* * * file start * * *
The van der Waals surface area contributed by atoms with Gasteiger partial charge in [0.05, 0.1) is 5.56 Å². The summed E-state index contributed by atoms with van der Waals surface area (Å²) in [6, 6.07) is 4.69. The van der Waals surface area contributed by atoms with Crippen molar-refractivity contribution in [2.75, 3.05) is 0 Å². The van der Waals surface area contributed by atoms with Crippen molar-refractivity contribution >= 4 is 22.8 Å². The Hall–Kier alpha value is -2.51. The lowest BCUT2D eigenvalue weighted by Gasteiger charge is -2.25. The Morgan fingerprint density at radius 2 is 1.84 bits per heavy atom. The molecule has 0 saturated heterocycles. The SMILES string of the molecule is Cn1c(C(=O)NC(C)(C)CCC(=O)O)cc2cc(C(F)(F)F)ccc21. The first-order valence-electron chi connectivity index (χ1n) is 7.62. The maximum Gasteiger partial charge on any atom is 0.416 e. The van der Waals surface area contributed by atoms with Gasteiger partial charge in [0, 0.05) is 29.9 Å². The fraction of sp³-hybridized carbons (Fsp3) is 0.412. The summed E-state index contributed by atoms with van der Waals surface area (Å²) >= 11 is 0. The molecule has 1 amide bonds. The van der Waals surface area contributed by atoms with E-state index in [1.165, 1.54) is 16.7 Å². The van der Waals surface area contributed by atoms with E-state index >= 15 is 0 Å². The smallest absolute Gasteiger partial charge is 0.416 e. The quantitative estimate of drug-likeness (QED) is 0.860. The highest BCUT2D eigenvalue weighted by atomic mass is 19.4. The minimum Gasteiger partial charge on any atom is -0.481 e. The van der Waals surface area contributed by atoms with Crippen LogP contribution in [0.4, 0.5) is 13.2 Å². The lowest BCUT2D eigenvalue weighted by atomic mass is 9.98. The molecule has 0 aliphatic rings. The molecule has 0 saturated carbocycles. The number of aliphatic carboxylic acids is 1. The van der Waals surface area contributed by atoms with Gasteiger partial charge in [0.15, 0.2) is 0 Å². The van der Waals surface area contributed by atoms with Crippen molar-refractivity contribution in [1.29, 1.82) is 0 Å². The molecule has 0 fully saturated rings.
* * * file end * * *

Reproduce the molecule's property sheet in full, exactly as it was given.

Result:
The van der Waals surface area contributed by atoms with Gasteiger partial charge in [0.05, 0.1) is 5.56 Å². The summed E-state index contributed by atoms with van der Waals surface area (Å²) in [6, 6.07) is 4.69. The van der Waals surface area contributed by atoms with Crippen molar-refractivity contribution in [2.75, 3.05) is 0 Å². The van der Waals surface area contributed by atoms with Crippen molar-refractivity contribution >= 4 is 22.8 Å². The Hall–Kier alpha value is -2.51. The lowest BCUT2D eigenvalue weighted by Gasteiger charge is -2.25. The Morgan fingerprint density at radius 2 is 1.84 bits per heavy atom. The molecule has 0 saturated heterocycles. The SMILES string of the molecule is Cn1c(C(=O)NC(C)(C)CCC(=O)O)cc2cc(C(F)(F)F)ccc21. The first-order valence-electron chi connectivity index (χ1n) is 7.62. The maximum Gasteiger partial charge on any atom is 0.416 e. The van der Waals surface area contributed by atoms with Gasteiger partial charge in [0, 0.05) is 29.9 Å². The fraction of sp³-hybridized carbons (Fsp3) is 0.412. The summed E-state index contributed by atoms with van der Waals surface area (Å²) >= 11 is 0. The molecule has 1 amide bonds. The van der Waals surface area contributed by atoms with E-state index in [1.165, 1.54) is 16.7 Å². The van der Waals surface area contributed by atoms with E-state index >= 15 is 0 Å². The smallest absolute Gasteiger partial charge is 0.416 e. The quantitative estimate of drug-likeness (QED) is 0.860. The highest BCUT2D eigenvalue weighted by atomic mass is 19.4. The minimum Gasteiger partial charge on any atom is -0.481 e. The van der Waals surface area contributed by atoms with Crippen LogP contribution in [0.4, 0.5) is 13.2 Å². The lowest BCUT2D eigenvalue weighted by atomic mass is 9.98. The molecule has 0 aliphatic rings. The molecule has 0 saturated carbocycles. The number of aliphatic carboxylic acids is 1. The van der Waals surface area contributed by atoms with Gasteiger partial charge in [0.15, 0.2) is 0 Å². The van der Waals surface area contributed by atoms with Crippen molar-refractivity contribution in [1.29, 1.82) is 0 Å². The molecule has 0 fully saturated rings.